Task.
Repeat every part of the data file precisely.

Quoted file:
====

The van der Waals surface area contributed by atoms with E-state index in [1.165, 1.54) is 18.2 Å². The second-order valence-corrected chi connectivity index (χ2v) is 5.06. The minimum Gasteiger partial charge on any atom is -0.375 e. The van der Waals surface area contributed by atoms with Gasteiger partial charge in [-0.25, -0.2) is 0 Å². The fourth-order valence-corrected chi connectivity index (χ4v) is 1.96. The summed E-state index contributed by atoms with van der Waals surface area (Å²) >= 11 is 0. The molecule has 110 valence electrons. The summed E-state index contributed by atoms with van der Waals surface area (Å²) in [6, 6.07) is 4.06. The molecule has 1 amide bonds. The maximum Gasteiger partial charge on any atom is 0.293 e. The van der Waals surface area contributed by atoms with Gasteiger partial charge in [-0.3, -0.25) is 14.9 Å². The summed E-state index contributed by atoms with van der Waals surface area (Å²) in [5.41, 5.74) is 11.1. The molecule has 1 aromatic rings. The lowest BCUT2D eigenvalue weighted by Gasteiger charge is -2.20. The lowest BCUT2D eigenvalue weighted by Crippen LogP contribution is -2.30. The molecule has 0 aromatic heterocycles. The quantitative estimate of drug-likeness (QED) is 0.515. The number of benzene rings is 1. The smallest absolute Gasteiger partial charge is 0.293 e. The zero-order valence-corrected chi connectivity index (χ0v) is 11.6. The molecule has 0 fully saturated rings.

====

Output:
The van der Waals surface area contributed by atoms with E-state index in [1.165, 1.54) is 18.2 Å². The second-order valence-corrected chi connectivity index (χ2v) is 5.06. The minimum Gasteiger partial charge on any atom is -0.375 e. The van der Waals surface area contributed by atoms with Gasteiger partial charge in [-0.25, -0.2) is 0 Å². The fourth-order valence-corrected chi connectivity index (χ4v) is 1.96. The summed E-state index contributed by atoms with van der Waals surface area (Å²) >= 11 is 0. The molecule has 110 valence electrons. The summed E-state index contributed by atoms with van der Waals surface area (Å²) in [6, 6.07) is 4.06. The molecule has 1 amide bonds. The maximum Gasteiger partial charge on any atom is 0.293 e. The van der Waals surface area contributed by atoms with Gasteiger partial charge in [-0.3, -0.25) is 14.9 Å². The summed E-state index contributed by atoms with van der Waals surface area (Å²) in [5.41, 5.74) is 11.1. The molecule has 1 aromatic rings. The lowest BCUT2D eigenvalue weighted by Gasteiger charge is -2.20. The lowest BCUT2D eigenvalue weighted by Crippen LogP contribution is -2.30. The molecule has 0 aromatic heterocycles. The quantitative estimate of drug-likeness (QED) is 0.515. The number of benzene rings is 1. The smallest absolute Gasteiger partial charge is 0.293 e. The zero-order valence-corrected chi connectivity index (χ0v) is 11.6. The molecule has 0 fully saturated rings.